The truth is that there is no single best solution against feral pigeons. Several factors need to be considered, including the breeding habits of these birds, site characteristics, and your objectives. OvoControl, "birth control" for birds, has become a leading alternative for pest control companies, facility managers and those looking to create a pigeon control solution that eliminates the problem long-term.

How OvoControl works

OvoControl's patented technology was developed in collaboration with USDA/APHIS. The humane technology interferes with the hatchability of eggs. The product is fed to birds during the reproductive season. Visit our website to learn more about how our products support traditional pigeon control.

Commercial Pigeon Control Solutions

What is being done when it comes to Commercial Pigeon Control?

For hundreds of years, pigeons have been adored....at least by some people. From the messenger in fairy tails to the iconic Sesame Street pigeons Bert and Ernie we were so fond of. Before television they represented a valuable source of food and still are in rural parts of Alaska and around the world.  But as the saying goes, "first world problems". In today's culture pigeons can represent a great nuisance. Commercial pigeon control is a source of frustration for many facilities managers. Places like College Campuses, Hotels, Manufacturing Facilities, Power Plants, are often subject to health hazards and other issues related to bird damages.

What are my options for commercial pigeon control?

Pest control companies are typically the first line of defense when it comes to eliminating pigeon problems. We spoke with Ben Miller of AAI pest control in Modesto, CA and he shared some of the challenges he faces with pigeon control. Depending on the type of building they tend to default to spikes or Avitrol. This works great for outdoor billboards, which Ben's company manages about 25 in his service area. But despite these methods, they struggle with large commercial facilities because of the size and scope. Yes, spikes are a deterrent but that does not control the bird population. They are finding that traditional bird control deterrents are not always the long-term solution clients are looking for. Property owners want the birds to go away and stay away.

Birth Control for Birds

When OvoControl started in 2010 we knew the product was needed but had no way of gauging how it would fit into the pest control community. Customers want the pigeons "gone today" whereas OvoControl is a longer term solution, works through attrition and requires some explanation. When it comes to long-term pigeon control, it is essential that pest control companies work to reduce the rapid growth of the pigeon population in a humane and ethical way.For more information on commercial pigeon control or OvoControl P, please contact us.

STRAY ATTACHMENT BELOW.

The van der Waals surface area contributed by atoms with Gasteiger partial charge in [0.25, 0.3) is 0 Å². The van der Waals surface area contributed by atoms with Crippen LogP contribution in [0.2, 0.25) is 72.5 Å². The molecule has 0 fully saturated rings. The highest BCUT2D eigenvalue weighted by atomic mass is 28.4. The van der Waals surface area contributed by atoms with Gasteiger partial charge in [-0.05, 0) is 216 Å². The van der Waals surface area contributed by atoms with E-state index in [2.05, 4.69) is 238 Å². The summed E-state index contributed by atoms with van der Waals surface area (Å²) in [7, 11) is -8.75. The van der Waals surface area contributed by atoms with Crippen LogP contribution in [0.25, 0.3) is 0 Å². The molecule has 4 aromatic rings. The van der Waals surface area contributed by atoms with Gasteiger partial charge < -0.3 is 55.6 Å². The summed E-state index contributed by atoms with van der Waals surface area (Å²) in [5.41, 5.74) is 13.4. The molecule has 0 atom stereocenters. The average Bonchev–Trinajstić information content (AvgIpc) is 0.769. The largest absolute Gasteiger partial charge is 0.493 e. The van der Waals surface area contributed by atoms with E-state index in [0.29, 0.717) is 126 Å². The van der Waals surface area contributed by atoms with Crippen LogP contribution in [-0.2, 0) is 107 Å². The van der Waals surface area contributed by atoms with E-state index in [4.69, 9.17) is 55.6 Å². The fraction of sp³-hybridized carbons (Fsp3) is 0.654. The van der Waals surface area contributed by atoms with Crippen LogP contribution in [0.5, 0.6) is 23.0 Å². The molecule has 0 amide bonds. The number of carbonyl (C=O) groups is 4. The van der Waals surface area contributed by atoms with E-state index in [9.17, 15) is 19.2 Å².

Cases of food borne illnesses linked to birds

Unfortunately, this kind of experience seems to be more common all the time.That first sweaty feeling you get?? At first, you might chalk it up to being tired, or thirsty, but 15 minutes later, you know there’s no way around it. You’ve got food poisoning…

Cases of food borne illnesses have increased significantly

Cases of food borne illnesses have increased by 114% over a 4-year period between 2013 and today. The information comes from a study released, just this month, by the Centers for Disease Control and Prevention (CDC). The study found that a bacteria called Campylobacter has continued to be the #1 cause of food borne illness. Salmonella and Shigella, two other bird-related bacteria, remain in 2nd and 3rd place, and something needs to be done about it.In order to keep ahead of the increased standards, the bird control and pest control community need to take a hard look at the roots and stems of contamination. Consistent with rodent and insect mitigation, bird control at food processing plants and facilities is imperative for maintenance of a clean and contamination free environment. In 2008 the World Health Organization (WHO) published, PUBLIC HEALTH: Significance of Urban Pests. In the chapter on birds, pigeons are described as carriers of 60+ transmissible diseases. Notably among the bacteria, Campylobacter jejuni, the agent of campylobacterosis and common in animal and bird feces.

Large flocks of pigeons pose a variety of health threats. From visible excrement to fecal dust, from nests to debris, the visual and practical effect both the reputation of the product and plant operations. That’s not to mention the health and moral of employees at the plant itself!